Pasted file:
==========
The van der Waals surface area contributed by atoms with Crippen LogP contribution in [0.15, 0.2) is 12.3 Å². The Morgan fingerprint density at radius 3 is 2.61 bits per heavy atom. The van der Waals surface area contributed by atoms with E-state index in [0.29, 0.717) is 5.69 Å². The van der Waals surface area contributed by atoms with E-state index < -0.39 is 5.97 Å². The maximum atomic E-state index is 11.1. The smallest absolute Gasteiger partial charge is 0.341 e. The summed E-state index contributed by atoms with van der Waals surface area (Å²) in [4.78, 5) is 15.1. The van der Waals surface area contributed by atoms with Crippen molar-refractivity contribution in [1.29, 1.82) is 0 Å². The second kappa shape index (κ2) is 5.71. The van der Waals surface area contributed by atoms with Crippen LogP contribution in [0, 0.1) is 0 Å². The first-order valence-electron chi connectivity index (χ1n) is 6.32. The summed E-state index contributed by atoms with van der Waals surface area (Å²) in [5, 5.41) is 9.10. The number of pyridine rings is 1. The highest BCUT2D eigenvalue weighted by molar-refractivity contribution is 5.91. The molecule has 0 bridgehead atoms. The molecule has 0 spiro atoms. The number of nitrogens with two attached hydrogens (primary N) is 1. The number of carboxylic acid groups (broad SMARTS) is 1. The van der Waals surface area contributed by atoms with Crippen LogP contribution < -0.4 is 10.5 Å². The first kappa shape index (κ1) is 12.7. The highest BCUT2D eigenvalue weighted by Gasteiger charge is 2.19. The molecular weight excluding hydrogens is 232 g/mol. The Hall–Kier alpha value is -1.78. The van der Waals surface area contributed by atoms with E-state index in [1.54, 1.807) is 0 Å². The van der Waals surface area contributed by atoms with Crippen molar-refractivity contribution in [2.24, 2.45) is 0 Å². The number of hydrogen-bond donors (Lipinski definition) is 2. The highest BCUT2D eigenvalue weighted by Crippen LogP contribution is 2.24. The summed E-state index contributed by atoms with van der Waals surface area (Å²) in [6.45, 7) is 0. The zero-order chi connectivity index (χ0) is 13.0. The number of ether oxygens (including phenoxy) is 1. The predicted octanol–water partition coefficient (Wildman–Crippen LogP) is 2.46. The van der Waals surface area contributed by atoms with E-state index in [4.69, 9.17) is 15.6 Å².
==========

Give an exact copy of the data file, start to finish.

The van der Waals surface area contributed by atoms with Crippen LogP contribution in [0.15, 0.2) is 12.3 Å². The Morgan fingerprint density at radius 3 is 2.61 bits per heavy atom. The van der Waals surface area contributed by atoms with E-state index in [0.29, 0.717) is 5.69 Å². The van der Waals surface area contributed by atoms with E-state index < -0.39 is 5.97 Å². The maximum atomic E-state index is 11.1. The smallest absolute Gasteiger partial charge is 0.341 e. The summed E-state index contributed by atoms with van der Waals surface area (Å²) in [4.78, 5) is 15.1. The van der Waals surface area contributed by atoms with Crippen molar-refractivity contribution in [1.29, 1.82) is 0 Å². The second kappa shape index (κ2) is 5.71. The van der Waals surface area contributed by atoms with Crippen LogP contribution in [0, 0.1) is 0 Å². The first-order valence-electron chi connectivity index (χ1n) is 6.32. The summed E-state index contributed by atoms with van der Waals surface area (Å²) in [5, 5.41) is 9.10. The number of pyridine rings is 1. The highest BCUT2D eigenvalue weighted by molar-refractivity contribution is 5.91. The molecule has 0 bridgehead atoms. The molecule has 0 spiro atoms. The number of nitrogens with two attached hydrogens (primary N) is 1. The number of carboxylic acid groups (broad SMARTS) is 1. The van der Waals surface area contributed by atoms with Crippen LogP contribution < -0.4 is 10.5 Å². The first kappa shape index (κ1) is 12.7. The highest BCUT2D eigenvalue weighted by Gasteiger charge is 2.19. The molecular weight excluding hydrogens is 232 g/mol. The Hall–Kier alpha value is -1.78. The van der Waals surface area contributed by atoms with E-state index in [1.54, 1.807) is 0 Å². The van der Waals surface area contributed by atoms with Crippen molar-refractivity contribution in [2.24, 2.45) is 0 Å². The number of hydrogen-bond donors (Lipinski definition) is 2. The highest BCUT2D eigenvalue weighted by Crippen LogP contribution is 2.24. The summed E-state index contributed by atoms with van der Waals surface area (Å²) in [6.45, 7) is 0. The zero-order chi connectivity index (χ0) is 13.0. The number of ether oxygens (including phenoxy) is 1. The predicted octanol–water partition coefficient (Wildman–Crippen LogP) is 2.46. The van der Waals surface area contributed by atoms with E-state index in [4.69, 9.17) is 15.6 Å².